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Night By Elie Wiesel “Indifference to evil is evil.” —Elie Wiesel.

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Presentation on theme: "Night By Elie Wiesel “Indifference to evil is evil.” —Elie Wiesel."— Presentation transcript:

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2 Night By Elie Wiesel

3 “Indifference to evil is evil.” —Elie Wiesel

4 Think about it…  When you see something that’s wrong, do you just stand by?  Or do you act to try and stop it?

5 First They Came for the Jews by Pastor Martin Niemoller First they came for the Jews, and I did not speak out -- Because I was not a Jew. Then they came for the Communists, and I did not speak out -- Because I was not a Communist. Then they came for the Trade Unionists, and I did not speak out -- Because I was not a Trade Unionist. Then they came for me -- and there was no one left to speak for me. ***How can you relate to this???

6 Adolf Hitler  Adolf Hitler was born in 1889, and the first concentration camp opened in How did he rise to power? How did this little boy on the left became the man on the right who was ultimately responsible for the removal of freedom and death of 50 million people all over the world?

7 Birth  Adolf Hitler was born on April 20, 1889 in Braunau, Austria.  Adolf was 1 of 6 children - 3 of whom died at early ages

8 Parents Alois Schickelgruber Hitler was a customs official who was illegitimate by birth. His father, Adolf’s grandfather, may have been Jewish. He died when Adolf was 14 and left him a small inheritance. Klara Hitler was very young when she married the older Alois. She showered young Adolf with love and affection. Adolf carried a picture of his mom until the day he died. She died of breast cancer when Adolf was 18 years old.

9 Education  Attended a Benedictine monastery school where he took part in the choir.  When it was time to choose a secondary school, Adolf wanted to become an artist.  His father wanted him to become a civil servant, but after his father died, he dropped out of high school and attempted to get into the Vienna Academy of Fine Arts - he failed.  The following slides are examples of Adolf’s artwork.

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11 Years in Vienna  After his mother died, Adolf (now 18) decided to move to Austria to pursue his dream of becoming a great artist.  Again he failed to gain entrance into the Academy  He eventually sold all his possessions and became a homeless drifter who slept on park benches and ate at soup kitchens throughout Vienna (age 19)  Adolf did manage to sell some paintings and postcards, but remained impoverished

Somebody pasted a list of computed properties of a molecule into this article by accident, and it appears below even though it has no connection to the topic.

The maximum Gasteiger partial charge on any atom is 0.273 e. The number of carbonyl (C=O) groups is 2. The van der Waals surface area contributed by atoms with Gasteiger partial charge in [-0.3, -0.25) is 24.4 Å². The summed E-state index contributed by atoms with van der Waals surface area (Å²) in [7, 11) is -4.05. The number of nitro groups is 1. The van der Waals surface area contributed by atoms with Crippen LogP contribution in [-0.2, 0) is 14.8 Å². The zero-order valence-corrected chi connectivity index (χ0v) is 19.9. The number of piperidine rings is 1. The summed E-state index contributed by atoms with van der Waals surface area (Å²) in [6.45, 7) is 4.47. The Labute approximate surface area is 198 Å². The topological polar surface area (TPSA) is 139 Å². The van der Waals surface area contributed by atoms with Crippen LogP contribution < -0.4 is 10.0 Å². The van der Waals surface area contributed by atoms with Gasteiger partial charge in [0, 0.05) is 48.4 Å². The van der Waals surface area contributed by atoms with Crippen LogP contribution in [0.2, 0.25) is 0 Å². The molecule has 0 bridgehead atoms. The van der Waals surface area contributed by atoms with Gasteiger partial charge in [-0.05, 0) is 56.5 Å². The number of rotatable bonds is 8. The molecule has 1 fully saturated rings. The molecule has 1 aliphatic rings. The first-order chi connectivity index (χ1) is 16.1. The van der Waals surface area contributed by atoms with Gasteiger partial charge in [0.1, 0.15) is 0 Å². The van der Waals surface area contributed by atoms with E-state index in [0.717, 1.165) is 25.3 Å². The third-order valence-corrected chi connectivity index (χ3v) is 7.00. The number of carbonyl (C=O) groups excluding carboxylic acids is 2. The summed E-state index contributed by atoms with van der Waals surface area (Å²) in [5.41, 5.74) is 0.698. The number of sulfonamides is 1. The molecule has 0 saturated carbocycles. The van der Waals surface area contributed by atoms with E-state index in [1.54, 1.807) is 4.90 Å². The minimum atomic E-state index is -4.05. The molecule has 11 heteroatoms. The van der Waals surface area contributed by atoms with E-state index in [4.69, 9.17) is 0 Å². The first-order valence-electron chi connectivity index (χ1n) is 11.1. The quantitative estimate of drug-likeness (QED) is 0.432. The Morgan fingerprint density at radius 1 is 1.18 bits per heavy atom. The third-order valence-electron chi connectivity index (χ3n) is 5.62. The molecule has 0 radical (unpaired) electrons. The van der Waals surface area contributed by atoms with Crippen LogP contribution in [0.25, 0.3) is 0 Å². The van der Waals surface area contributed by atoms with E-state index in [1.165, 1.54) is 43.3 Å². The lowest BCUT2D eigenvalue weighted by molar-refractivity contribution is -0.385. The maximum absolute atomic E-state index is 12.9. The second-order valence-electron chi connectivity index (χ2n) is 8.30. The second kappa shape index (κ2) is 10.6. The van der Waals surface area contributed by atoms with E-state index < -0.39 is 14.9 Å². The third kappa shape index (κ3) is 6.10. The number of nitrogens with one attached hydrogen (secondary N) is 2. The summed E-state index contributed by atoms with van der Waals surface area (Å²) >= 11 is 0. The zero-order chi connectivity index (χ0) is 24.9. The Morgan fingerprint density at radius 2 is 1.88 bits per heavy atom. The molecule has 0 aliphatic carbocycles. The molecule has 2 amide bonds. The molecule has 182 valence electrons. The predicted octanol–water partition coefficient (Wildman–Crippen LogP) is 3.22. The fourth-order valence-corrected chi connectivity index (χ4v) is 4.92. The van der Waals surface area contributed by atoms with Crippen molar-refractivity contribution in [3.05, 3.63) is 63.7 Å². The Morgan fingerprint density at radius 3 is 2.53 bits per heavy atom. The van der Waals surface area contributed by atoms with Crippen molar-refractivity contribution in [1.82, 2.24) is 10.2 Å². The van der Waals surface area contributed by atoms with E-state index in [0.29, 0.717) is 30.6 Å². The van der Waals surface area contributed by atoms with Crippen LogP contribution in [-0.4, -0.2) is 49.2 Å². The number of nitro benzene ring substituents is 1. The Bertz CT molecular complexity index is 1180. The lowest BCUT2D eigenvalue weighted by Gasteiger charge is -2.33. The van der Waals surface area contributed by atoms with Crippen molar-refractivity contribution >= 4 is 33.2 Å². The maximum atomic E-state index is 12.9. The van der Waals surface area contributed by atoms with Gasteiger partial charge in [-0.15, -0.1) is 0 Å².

12 Vienna -Importance  Influenced by the anti-Semitic mayor of Vienna, Karl Lueger  Became interested in the idea of German nationalism.  Also received first taste of politics

13 Military Service Adolf left Austria at the age of 24 to avoid mandatory military service that was required of all men. But he did sign up for military service at the start of WW I. He joined a Bavarian unit of the German Army. This is a picture of Hitler listening to an enlistment speech.

14 World War I  Excited to fight for Germany.  Found a home fighting for the Fatherland.

15 German Loss in WWI  Hitler was devastated when he heard the news of the German surrender.  He was appalled at the anti-war sentiment among the German civilians.  Believed there was an anti-war conspiracy that involved the Jews.  Believed that Jews were responsible for the defeat.

16 Life after WWI  Hitler became depressed after WWI.  Still in the army, he became an undercover agent  He also lectured about the dangers of Jews

17 NAZI Party is Formed  Hitler attended a German Worker’s party, spoke to the group, and was asked to become a member. He then began to think big for the German Worker’s Party  Began placing ads for meetings in anti-Semitic newspapers  Hitler changed the name to National Socialist German Worker’s Party or the NAZIS

18 Party Platform  Hitler drafted a platform of 25 points  Revoke civil rights of Jew  Besides changing the party name, the red flag with the SWASTIKA was adopted as the party symbol

19 Beer Hall Putsch  October 30, 1923  Hitler held a rally in Munich beer hall and declared revolution  Led 2000 men in taking over of Bavarian Government  It failed and Hitler was imprisoned